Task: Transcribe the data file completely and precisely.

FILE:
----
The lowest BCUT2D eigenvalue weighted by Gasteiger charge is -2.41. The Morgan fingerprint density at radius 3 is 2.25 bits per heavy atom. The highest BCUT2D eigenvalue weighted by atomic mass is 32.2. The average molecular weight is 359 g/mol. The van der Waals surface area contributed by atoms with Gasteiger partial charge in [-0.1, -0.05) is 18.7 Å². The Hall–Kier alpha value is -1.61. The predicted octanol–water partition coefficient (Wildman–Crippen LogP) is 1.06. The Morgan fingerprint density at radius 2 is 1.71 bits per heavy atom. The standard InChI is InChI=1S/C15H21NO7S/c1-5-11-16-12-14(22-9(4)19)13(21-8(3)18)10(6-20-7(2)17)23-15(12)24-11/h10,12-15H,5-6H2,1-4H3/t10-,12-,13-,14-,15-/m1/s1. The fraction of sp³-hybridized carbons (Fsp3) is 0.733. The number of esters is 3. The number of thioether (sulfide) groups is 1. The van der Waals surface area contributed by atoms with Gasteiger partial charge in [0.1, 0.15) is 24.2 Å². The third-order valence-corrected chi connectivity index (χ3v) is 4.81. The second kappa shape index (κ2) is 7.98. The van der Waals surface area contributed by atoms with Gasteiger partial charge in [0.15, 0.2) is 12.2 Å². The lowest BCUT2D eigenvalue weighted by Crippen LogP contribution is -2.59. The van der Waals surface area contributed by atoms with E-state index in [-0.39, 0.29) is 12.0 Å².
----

The lowest BCUT2D eigenvalue weighted by Gasteiger charge is -2.41. The Morgan fingerprint density at radius 3 is 2.25 bits per heavy atom. The highest BCUT2D eigenvalue weighted by atomic mass is 32.2. The average molecular weight is 359 g/mol. The van der Waals surface area contributed by atoms with Gasteiger partial charge in [-0.1, -0.05) is 18.7 Å². The Hall–Kier alpha value is -1.61. The predicted octanol–water partition coefficient (Wildman–Crippen LogP) is 1.06. The Morgan fingerprint density at radius 2 is 1.71 bits per heavy atom. The standard InChI is InChI=1S/C15H21NO7S/c1-5-11-16-12-14(22-9(4)19)13(21-8(3)18)10(6-20-7(2)17)23-15(12)24-11/h10,12-15H,5-6H2,1-4H3/t10-,12-,13-,14-,15-/m1/s1. The fraction of sp³-hybridized carbons (Fsp3) is 0.733. The number of esters is 3. The number of thioether (sulfide) groups is 1. The van der Waals surface area contributed by atoms with Gasteiger partial charge in [0.1, 0.15) is 24.2 Å². The third-order valence-corrected chi connectivity index (χ3v) is 4.81. The second kappa shape index (κ2) is 7.98. The van der Waals surface area contributed by atoms with Gasteiger partial charge in [0.15, 0.2) is 12.2 Å². The lowest BCUT2D eigenvalue weighted by Crippen LogP contribution is -2.59. The van der Waals surface area contributed by atoms with E-state index in [-0.39, 0.29) is 12.0 Å².